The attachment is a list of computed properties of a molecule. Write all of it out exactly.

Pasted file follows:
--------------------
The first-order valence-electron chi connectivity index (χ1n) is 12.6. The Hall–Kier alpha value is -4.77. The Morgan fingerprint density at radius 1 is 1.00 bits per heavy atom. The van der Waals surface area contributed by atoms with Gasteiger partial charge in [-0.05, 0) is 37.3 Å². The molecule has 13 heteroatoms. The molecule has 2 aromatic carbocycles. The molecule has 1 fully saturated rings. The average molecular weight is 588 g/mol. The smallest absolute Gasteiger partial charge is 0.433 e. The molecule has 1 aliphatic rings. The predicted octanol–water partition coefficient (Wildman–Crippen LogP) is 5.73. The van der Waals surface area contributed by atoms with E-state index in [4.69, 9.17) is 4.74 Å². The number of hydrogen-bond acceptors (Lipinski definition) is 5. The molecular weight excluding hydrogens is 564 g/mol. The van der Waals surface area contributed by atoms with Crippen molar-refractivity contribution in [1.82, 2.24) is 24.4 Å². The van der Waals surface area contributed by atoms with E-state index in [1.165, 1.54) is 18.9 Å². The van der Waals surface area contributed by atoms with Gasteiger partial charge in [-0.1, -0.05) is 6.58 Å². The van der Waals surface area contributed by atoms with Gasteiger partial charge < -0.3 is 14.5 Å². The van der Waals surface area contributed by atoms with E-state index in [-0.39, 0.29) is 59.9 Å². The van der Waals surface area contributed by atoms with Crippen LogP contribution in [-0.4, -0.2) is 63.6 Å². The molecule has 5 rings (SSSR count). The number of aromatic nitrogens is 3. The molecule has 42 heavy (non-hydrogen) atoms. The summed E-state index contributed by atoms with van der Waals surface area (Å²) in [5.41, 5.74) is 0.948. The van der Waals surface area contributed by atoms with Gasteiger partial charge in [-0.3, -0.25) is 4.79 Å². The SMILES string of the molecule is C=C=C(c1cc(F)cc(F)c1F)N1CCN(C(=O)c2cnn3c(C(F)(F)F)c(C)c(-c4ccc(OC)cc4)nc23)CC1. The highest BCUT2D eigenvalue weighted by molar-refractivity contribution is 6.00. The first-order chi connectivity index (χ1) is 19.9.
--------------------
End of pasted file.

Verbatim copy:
The first-order valence-electron chi connectivity index (χ1n) is 12.6. The Hall–Kier alpha value is -4.77. The Morgan fingerprint density at radius 1 is 1.00 bits per heavy atom. The van der Waals surface area contributed by atoms with Gasteiger partial charge in [-0.05, 0) is 37.3 Å². The molecule has 13 heteroatoms. The molecule has 2 aromatic carbocycles. The molecule has 1 fully saturated rings. The average molecular weight is 588 g/mol. The smallest absolute Gasteiger partial charge is 0.433 e. The molecule has 1 aliphatic rings. The predicted octanol–water partition coefficient (Wildman–Crippen LogP) is 5.73. The van der Waals surface area contributed by atoms with E-state index in [4.69, 9.17) is 4.74 Å². The number of hydrogen-bond acceptors (Lipinski definition) is 5. The molecular weight excluding hydrogens is 564 g/mol. The van der Waals surface area contributed by atoms with Crippen molar-refractivity contribution in [1.82, 2.24) is 24.4 Å². The van der Waals surface area contributed by atoms with E-state index in [1.165, 1.54) is 18.9 Å². The van der Waals surface area contributed by atoms with Gasteiger partial charge in [-0.1, -0.05) is 6.58 Å². The van der Waals surface area contributed by atoms with Gasteiger partial charge < -0.3 is 14.5 Å². The van der Waals surface area contributed by atoms with E-state index in [-0.39, 0.29) is 59.9 Å². The van der Waals surface area contributed by atoms with Crippen LogP contribution in [-0.4, -0.2) is 63.6 Å². The molecule has 5 rings (SSSR count). The number of aromatic nitrogens is 3. The molecule has 42 heavy (non-hydrogen) atoms. The summed E-state index contributed by atoms with van der Waals surface area (Å²) in [5.41, 5.74) is 0.948. The van der Waals surface area contributed by atoms with Gasteiger partial charge in [-0.3, -0.25) is 4.79 Å². The SMILES string of the molecule is C=C=C(c1cc(F)cc(F)c1F)N1CCN(C(=O)c2cnn3c(C(F)(F)F)c(C)c(-c4ccc(OC)cc4)nc23)CC1. The highest BCUT2D eigenvalue weighted by molar-refractivity contribution is 6.00. The first-order chi connectivity index (χ1) is 19.9.